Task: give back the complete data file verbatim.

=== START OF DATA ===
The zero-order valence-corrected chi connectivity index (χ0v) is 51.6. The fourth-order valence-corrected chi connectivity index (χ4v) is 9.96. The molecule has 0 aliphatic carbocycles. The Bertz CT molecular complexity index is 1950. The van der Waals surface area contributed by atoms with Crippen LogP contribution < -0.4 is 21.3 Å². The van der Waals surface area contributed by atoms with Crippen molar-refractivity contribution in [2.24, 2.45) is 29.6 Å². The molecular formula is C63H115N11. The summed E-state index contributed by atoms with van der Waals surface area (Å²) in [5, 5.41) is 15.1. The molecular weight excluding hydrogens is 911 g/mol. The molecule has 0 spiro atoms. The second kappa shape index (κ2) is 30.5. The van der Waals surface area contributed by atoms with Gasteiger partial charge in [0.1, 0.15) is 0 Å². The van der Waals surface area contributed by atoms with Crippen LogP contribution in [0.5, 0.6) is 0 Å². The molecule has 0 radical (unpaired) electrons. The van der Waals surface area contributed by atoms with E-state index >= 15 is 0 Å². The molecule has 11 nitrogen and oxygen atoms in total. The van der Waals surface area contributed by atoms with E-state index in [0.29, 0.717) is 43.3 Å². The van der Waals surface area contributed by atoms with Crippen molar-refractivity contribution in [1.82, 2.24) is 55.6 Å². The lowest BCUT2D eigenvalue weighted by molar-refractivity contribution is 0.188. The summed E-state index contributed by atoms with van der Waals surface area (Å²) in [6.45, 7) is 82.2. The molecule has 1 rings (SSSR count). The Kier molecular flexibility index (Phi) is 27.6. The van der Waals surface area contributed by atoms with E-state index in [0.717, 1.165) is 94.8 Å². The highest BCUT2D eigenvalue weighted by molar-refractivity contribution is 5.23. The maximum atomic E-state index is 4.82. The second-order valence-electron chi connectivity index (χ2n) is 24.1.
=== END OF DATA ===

The zero-order valence-corrected chi connectivity index (χ0v) is 51.6. The fourth-order valence-corrected chi connectivity index (χ4v) is 9.96. The molecule has 0 aliphatic carbocycles. The Bertz CT molecular complexity index is 1950. The van der Waals surface area contributed by atoms with Crippen LogP contribution < -0.4 is 21.3 Å². The van der Waals surface area contributed by atoms with Crippen molar-refractivity contribution in [2.24, 2.45) is 29.6 Å². The molecular formula is C63H115N11. The summed E-state index contributed by atoms with van der Waals surface area (Å²) in [5, 5.41) is 15.1. The molecular weight excluding hydrogens is 911 g/mol. The molecule has 0 spiro atoms. The second kappa shape index (κ2) is 30.5. The van der Waals surface area contributed by atoms with Gasteiger partial charge in [0.1, 0.15) is 0 Å². The van der Waals surface area contributed by atoms with Crippen LogP contribution in [0.5, 0.6) is 0 Å². The molecule has 0 radical (unpaired) electrons. The van der Waals surface area contributed by atoms with E-state index >= 15 is 0 Å². The molecule has 11 nitrogen and oxygen atoms in total. The van der Waals surface area contributed by atoms with E-state index in [0.29, 0.717) is 43.3 Å². The van der Waals surface area contributed by atoms with Crippen molar-refractivity contribution in [1.82, 2.24) is 55.6 Å². The lowest BCUT2D eigenvalue weighted by molar-refractivity contribution is 0.188. The summed E-state index contributed by atoms with van der Waals surface area (Å²) in [6.45, 7) is 82.2. The molecule has 1 rings (SSSR count). The Kier molecular flexibility index (Phi) is 27.6. The van der Waals surface area contributed by atoms with E-state index in [0.717, 1.165) is 94.8 Å². The highest BCUT2D eigenvalue weighted by molar-refractivity contribution is 5.23. The maximum atomic E-state index is 4.82. The second-order valence-electron chi connectivity index (χ2n) is 24.1.